Unfortunately, the government takes a chunk of any income you make, and that includes the proceeds from the sale of your deceased parents’ home.
Potential tax implications include capital gains and estate taxes are best left to the experts.
The good news is, you’ll also receive tax breaks that may reduce or eliminate any money owed.
Taxes that come into play when you’re selling inherited real estate:
Inheritance and estate taxes
Inheritance and estate taxes are two similar taxes on inherited property that differ in who they get paid to and how they get paid.
In essence, an estate tax is a federal tax against the total value of your parents’ estate, which must be assessed and paid. The remaining proceeds are then distributed to the heirs.
An inheritance tax is a state tax that you (the beneficiary) pay to the state on the proceeds you inherit once your parents’ estate is settled.
The terms inheritance tax and estate tax are sometimes used interchangeably on the state level, depending upon the wording of your state’s laws. At this time, less than one-half of all states have either an inheritance or estate tax. As of 2021 Kentucky has an inheritance tax of 0% to 16% and no estate tax. Indiana and Florida do not have inheritance or estate tax.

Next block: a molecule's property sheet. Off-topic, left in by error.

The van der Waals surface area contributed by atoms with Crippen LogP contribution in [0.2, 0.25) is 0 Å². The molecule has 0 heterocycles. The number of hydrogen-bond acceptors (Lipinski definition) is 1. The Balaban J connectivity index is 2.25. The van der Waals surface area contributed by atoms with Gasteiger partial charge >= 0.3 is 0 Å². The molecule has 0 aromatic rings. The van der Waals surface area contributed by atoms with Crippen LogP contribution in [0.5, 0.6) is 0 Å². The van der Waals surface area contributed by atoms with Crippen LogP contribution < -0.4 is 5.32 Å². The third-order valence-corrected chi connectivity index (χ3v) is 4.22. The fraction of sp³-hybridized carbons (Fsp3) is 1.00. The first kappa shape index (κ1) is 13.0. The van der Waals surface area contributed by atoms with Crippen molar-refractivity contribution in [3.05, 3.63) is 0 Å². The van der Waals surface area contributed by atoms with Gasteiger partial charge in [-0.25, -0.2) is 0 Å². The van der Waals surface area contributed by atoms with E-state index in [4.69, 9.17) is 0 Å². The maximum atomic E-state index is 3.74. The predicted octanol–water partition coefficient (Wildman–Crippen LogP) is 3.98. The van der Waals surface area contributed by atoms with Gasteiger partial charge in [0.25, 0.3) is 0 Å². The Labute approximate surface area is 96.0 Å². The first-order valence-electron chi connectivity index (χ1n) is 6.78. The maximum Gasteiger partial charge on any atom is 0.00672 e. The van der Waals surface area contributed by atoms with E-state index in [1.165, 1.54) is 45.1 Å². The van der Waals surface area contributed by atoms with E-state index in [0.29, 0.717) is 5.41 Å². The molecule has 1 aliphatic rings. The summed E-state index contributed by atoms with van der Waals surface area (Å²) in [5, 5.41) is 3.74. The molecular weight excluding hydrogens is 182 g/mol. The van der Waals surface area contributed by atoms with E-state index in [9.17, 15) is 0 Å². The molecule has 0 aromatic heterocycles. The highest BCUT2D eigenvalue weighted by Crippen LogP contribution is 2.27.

Capital gains tax
Capital gains tax applies to the dollar amount difference between the purchase price of a house and its final sold price.
By this definition, any money you make from the sale of the house after they die is technically taxable via the capital gains tax code.
There is a tax break/loophole known as step up in basis that can reduce the amount that qualifies for the capital gains tax. The step up in basis sets the valuation of the inherited property at the date of death value, rather than your parents’ original purchase price.
So, you’re only required to pay capital gains on any proceeds above the date of death value.
Consider this simplified example:
The house was purchased for $80,000 in 1994 is now worth $280,000. If your parents sold the home, they would be required to pay capital gains on that $200,000. (Although, they would be eligible for the home sales tax exclusion.)
However, you’re inheriting the property at the value of $280,000 —which means you’ll only pay capital gains on any proceeds above that inherited value amount. If you sell the home for $300,000, you’ll potentially only need to pay capital gains on $20,000. If you sell it for $280,000 you won’t need to pay capital gains tax, as the home’s value did not increase in the time you owned it.
And if you sell it at a loss, you’ll be eligible to apply a capital loss, assuming it was sold at fair market value in an arm’s length transaction (meaning you didn’t sell it to a relative at a discounted price).